Setting up Python environments in OSX

As mentioned before in my article about which technologies to master and learn in 2020 one of the most promising language to learn is definitely Python. As a novice Python developer myself, one of the things I struggled the most was setting up Python environment in OSX.

Installing Python in OSX

OSX already comes with Python, but naturally, it will never come with the latest version available. Also both Python 2.x and Python 3.x are still widely used and it is better to have both versions installed in the same machine. There are many ways to achieve this, but I will show you how to manage it the way I found to be easier.

If you are a developer using OSX there is a good chance you know what Brew is, otherwise you should do some research since it is an exceptional tool that will make life easier for you. Since OSX comes with some version of Python 2.x, we are using brew to install 3.x.

For installing things using Brew it is recommended that you have the latest version of Xcode installed in your system, as well as the Apple Command Line Tools, to install them run the command:

$ xcode-select --install

Once you have brew installed in your system, run this command in your terminal:

$ brew install python@3.8

Brew will handle all the installation process including any needed dependency. At the end of the installation you should have 2 version of Python in your system, to test this if you type in the terminal:

$ python --version

You should get some 2.x version, the default for your OSX installation, and by typing:

$ python3 --version

You should get some 3.8.x since this is the one we just installed. This way you have both versions available.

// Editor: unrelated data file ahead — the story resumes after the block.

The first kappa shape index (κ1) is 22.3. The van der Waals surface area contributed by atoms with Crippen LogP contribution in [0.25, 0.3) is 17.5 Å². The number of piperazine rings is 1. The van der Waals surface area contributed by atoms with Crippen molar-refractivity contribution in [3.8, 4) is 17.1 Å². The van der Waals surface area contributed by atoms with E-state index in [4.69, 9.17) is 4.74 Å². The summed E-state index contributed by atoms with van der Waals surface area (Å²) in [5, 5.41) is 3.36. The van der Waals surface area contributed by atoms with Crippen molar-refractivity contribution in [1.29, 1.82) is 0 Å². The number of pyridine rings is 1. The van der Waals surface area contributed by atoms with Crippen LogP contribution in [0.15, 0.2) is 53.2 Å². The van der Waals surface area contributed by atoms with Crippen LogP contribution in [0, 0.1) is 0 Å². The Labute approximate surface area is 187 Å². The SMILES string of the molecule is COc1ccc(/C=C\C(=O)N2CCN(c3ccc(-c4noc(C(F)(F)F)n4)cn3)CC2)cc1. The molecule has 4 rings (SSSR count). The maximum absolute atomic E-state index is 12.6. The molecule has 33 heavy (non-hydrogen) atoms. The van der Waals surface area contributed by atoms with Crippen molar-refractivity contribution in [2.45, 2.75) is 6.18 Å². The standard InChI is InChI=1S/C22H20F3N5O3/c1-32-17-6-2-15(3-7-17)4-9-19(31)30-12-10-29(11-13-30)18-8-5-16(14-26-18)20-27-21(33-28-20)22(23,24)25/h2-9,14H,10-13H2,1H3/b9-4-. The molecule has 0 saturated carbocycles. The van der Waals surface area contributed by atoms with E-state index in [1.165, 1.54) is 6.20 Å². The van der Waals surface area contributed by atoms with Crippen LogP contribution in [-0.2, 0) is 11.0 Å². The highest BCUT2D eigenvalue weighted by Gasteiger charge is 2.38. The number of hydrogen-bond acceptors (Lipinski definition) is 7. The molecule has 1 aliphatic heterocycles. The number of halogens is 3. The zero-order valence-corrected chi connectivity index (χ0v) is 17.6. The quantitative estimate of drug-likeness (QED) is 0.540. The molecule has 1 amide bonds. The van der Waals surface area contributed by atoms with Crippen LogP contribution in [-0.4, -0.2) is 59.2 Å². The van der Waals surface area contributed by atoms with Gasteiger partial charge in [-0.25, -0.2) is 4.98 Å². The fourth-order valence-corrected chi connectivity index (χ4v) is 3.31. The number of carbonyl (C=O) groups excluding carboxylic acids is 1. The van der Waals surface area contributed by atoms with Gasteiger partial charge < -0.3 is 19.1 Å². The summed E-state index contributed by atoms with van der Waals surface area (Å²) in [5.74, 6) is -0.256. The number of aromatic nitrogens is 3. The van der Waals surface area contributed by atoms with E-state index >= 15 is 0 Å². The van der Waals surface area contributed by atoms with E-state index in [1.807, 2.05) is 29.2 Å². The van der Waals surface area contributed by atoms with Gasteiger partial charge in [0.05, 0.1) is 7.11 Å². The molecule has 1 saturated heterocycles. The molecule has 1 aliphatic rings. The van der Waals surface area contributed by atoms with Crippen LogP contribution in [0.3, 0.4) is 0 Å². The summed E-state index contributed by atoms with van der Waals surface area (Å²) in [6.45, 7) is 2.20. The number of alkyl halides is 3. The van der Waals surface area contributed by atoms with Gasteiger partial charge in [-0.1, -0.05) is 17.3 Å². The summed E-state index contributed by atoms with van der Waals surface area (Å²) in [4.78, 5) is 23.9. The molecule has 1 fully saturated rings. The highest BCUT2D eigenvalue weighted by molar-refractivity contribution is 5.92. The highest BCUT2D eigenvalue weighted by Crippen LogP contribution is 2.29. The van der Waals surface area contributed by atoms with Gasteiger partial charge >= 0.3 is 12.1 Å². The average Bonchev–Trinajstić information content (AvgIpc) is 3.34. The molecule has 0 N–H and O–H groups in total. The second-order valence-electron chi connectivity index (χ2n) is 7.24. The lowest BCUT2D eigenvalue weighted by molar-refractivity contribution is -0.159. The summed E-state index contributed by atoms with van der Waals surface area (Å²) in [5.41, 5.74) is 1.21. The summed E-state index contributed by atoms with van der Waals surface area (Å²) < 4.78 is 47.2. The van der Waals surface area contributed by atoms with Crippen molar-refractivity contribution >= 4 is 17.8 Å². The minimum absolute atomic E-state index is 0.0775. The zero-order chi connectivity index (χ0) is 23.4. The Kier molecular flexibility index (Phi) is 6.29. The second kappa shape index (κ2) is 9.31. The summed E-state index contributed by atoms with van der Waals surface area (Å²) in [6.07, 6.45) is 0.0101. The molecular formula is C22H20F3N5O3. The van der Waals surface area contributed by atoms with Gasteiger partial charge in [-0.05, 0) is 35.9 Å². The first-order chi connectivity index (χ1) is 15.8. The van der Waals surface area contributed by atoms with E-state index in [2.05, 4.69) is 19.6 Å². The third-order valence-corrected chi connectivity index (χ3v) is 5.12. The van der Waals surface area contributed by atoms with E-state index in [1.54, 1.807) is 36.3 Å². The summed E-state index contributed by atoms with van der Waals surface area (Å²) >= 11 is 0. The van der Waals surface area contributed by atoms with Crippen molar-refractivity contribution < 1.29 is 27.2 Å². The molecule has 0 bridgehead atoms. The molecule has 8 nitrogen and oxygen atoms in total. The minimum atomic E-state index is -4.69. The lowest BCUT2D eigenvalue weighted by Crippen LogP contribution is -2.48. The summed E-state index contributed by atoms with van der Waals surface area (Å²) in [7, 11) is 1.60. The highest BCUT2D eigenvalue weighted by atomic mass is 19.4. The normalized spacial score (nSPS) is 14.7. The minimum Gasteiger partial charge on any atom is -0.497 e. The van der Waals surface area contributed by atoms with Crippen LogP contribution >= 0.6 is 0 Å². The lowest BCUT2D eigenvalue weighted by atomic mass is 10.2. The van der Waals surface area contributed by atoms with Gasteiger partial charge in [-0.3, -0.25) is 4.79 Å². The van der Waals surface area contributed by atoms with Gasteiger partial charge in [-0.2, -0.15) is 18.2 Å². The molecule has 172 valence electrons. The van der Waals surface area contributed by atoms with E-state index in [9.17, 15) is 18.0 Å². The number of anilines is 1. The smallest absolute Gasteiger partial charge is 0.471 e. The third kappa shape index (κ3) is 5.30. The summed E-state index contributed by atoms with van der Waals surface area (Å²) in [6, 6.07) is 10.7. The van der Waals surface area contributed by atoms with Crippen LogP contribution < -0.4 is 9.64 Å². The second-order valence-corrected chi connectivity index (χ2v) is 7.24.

My anaconda don’t

Now comes the fun part, we will be using Conda as our environment manager, that way you can create different working environments with different modules installed depending on you need, and make sure that when you are moving your code to a server you have all the dependencies needed for your project to work as intended. Anaconda is a full featured python distribution with over 150 packages of things you don’t even know how to use yet and you don’t need, Miniconda is just the basic installer and in my opinion, a better fit to understand the basics of how Python works, so we will be using Miniconda.

To install Miniconda, you can go into their website and download an install the packaged version, or run this commands in your terminal:

$ wget https://repo.anaconda.com/miniconda/Miniconda3-latest-MacOSX-x86_64.sh -O ~/miniconda.sh
$ bash ~/miniconda.sh -b -p $HOME/miniconda

After the installer is done you should be able to run the command:

$ conda init

Now, this is where many people have some trouble, depending on your OSX version and if you use bash or zsh as your command line shell of choice, you can get an error where the command conda is not being recognized. If you get this, go to where miniconda is installed /opt/miniconda3/bin/ and from there run the command:

$ conda init // for bash
$ conda init zsh // for zsh

Dont know which one you are using? run this command to know, then the one that applies…

$ echo $0

This should add the needed paths to your .bash_profile or .zshrc files respectively.

Setting up a new Python environment

Now that we have Conda it is very easy to create environments for your projects, this simple command will create an environment named ENVNAME that uses Python 3.6:

$ conda create --name ENVNAME python=3.6

To activate a created environment:

$ conda activate ENVNAME

To deactivate it:

$ conda deactivate ENVNAME

To delete the whole environment:

$ conda remove --name ENVNAME --all

You are set, this is all you for setting up Python environments in OSX, start creating different environments for your test projects and refer to the official Conda documentation to see how to backup, restore and many useful things you can do to facilitate working with different Python environments.